Family Relationships

Join other women in the sandwich generation - share ideas and solutions as you learn to nourish family relationships without starving yourself.

Monday, June 08, 2009

Baby Boomers, the Economy and Retirement

In early 2009, a study about the effects of the economy on retirement was initiated by Age Wave, a thought-leader on the baby boomer generation. Dr. Ken Dychtwald, CEO of the company, wrote about the results in an article for We’ll be sharing them with you over the next few days - we think you’ll find them interesting:

The current economic reckoning has created vast financial losses and uncertainty during the last year, triggering all generations to reassess the funding, timing and purpose of retirement. To learn precisely how this past year has altered Americans' retirement hopes, worries, and plans, Age Wave and Harris Interactive have surveyed thousands of Americans. The results uncovered mounting fears and shifting plans, but also a renewed focus on what's important and an optimistic outlook about the possibilities for retirees' new role in American life.

A new era of cautious self-reliance is emerging from a truly unnerving fiscal dilemma. For many people, their retirement dreams have vaporized. Each of the four generations polled is trying to alter its game plan in fascinating ways to seek peace of mind and to make the best of the years ahead. The study revealed 4 key illuminating findings:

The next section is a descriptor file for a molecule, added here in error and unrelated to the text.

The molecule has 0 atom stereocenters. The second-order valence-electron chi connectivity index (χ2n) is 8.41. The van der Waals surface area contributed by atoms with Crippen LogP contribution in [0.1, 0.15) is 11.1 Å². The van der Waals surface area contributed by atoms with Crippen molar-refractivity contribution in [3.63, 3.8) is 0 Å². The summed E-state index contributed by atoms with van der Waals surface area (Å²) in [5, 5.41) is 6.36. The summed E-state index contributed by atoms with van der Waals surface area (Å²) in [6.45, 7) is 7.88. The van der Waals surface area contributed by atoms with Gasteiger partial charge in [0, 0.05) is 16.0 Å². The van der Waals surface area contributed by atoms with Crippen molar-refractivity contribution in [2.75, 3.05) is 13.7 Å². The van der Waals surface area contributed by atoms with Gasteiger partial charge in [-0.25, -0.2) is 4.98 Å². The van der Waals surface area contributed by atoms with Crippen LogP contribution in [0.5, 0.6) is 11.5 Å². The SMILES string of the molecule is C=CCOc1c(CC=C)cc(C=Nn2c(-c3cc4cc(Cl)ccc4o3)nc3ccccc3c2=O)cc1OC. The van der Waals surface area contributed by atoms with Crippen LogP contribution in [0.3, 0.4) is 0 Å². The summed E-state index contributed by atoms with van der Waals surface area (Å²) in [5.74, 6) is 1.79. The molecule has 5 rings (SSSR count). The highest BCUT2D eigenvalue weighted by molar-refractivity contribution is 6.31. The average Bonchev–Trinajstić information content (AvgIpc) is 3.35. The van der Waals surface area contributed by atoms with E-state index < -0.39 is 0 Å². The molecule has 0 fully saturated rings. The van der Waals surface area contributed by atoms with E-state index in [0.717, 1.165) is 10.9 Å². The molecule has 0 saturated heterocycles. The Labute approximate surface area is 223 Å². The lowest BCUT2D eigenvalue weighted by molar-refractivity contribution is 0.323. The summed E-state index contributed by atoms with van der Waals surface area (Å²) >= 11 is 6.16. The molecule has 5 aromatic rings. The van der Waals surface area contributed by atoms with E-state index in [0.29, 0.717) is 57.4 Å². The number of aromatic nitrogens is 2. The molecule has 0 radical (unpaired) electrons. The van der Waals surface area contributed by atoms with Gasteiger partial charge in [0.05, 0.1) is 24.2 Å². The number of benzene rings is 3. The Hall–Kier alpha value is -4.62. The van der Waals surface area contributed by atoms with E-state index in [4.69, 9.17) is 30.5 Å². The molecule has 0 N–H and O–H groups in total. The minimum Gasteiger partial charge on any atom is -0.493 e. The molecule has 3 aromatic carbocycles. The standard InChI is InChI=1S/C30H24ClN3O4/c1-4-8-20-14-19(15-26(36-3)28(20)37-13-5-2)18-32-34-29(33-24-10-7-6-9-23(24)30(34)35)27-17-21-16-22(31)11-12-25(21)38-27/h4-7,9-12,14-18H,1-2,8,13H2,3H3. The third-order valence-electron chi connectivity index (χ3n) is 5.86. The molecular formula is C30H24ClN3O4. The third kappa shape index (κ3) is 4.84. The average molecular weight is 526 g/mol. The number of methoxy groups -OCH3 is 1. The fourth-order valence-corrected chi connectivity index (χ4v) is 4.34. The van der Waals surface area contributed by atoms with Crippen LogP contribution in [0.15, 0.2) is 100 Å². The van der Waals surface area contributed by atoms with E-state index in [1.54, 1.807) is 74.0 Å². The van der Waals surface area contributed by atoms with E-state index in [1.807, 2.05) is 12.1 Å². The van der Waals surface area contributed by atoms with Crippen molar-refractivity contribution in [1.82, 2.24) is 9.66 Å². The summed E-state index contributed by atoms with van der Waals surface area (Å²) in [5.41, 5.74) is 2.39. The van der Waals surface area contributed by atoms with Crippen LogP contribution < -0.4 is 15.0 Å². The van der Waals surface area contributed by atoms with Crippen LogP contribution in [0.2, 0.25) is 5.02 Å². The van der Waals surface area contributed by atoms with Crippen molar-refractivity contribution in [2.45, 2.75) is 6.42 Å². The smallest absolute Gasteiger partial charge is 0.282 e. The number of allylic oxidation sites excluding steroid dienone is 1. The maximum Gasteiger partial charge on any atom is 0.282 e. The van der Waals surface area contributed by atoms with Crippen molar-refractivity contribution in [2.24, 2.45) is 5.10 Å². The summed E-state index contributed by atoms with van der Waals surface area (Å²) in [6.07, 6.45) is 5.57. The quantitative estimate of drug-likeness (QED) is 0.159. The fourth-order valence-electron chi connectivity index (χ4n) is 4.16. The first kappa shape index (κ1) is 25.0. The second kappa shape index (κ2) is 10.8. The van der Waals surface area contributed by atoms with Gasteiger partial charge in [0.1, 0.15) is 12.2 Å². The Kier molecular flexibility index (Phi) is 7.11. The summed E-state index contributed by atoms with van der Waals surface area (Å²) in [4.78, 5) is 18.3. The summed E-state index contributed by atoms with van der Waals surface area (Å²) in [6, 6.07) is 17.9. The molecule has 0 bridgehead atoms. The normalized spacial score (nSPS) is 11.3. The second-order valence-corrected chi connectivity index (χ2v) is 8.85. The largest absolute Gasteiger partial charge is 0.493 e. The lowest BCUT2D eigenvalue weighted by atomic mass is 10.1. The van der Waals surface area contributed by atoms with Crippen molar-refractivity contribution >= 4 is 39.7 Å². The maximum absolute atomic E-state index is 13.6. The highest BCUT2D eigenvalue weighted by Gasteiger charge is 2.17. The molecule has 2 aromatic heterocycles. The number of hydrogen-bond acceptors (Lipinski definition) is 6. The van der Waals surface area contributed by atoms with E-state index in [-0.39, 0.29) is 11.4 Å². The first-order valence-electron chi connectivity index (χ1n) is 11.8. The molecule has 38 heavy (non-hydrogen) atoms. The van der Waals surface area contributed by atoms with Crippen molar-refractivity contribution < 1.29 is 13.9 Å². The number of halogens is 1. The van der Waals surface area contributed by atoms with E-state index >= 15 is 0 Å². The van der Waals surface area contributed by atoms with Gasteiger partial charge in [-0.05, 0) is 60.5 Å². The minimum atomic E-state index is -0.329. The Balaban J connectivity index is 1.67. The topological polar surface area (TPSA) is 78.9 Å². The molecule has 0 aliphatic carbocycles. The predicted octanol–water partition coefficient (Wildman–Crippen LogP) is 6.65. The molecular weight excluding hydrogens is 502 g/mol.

Resetting the Retirement Clock

Seven-Year Money Setback - Nearly 60% of Americans have lost money in mutual funds, 401(k) plans, or the stock market. Respondents think it will take an average of seven years for their investments to recover.
Uncovered Medical Costs are the Retirement Wildcard - The single biggest worry among those 55+ is that they will be unable to afford uncovered medical expenses (46%). This is now a greater concern than either lack of personal savings (18%) or uncertain entitlements (11%).
Retirement Postponed - For the first time in U.S. history, we may witness a significant increase in the retirement age as respondents say on average they will now need to postpone retirement by 4.2 years - which will also adjust the "work-to-retirement ratio."

Log in tomorrow for more results from this timely study. And share some of your own thoughts about the economy's effects on you and your family.

Labels: , , , , , , ,


Post a Comment

<< Home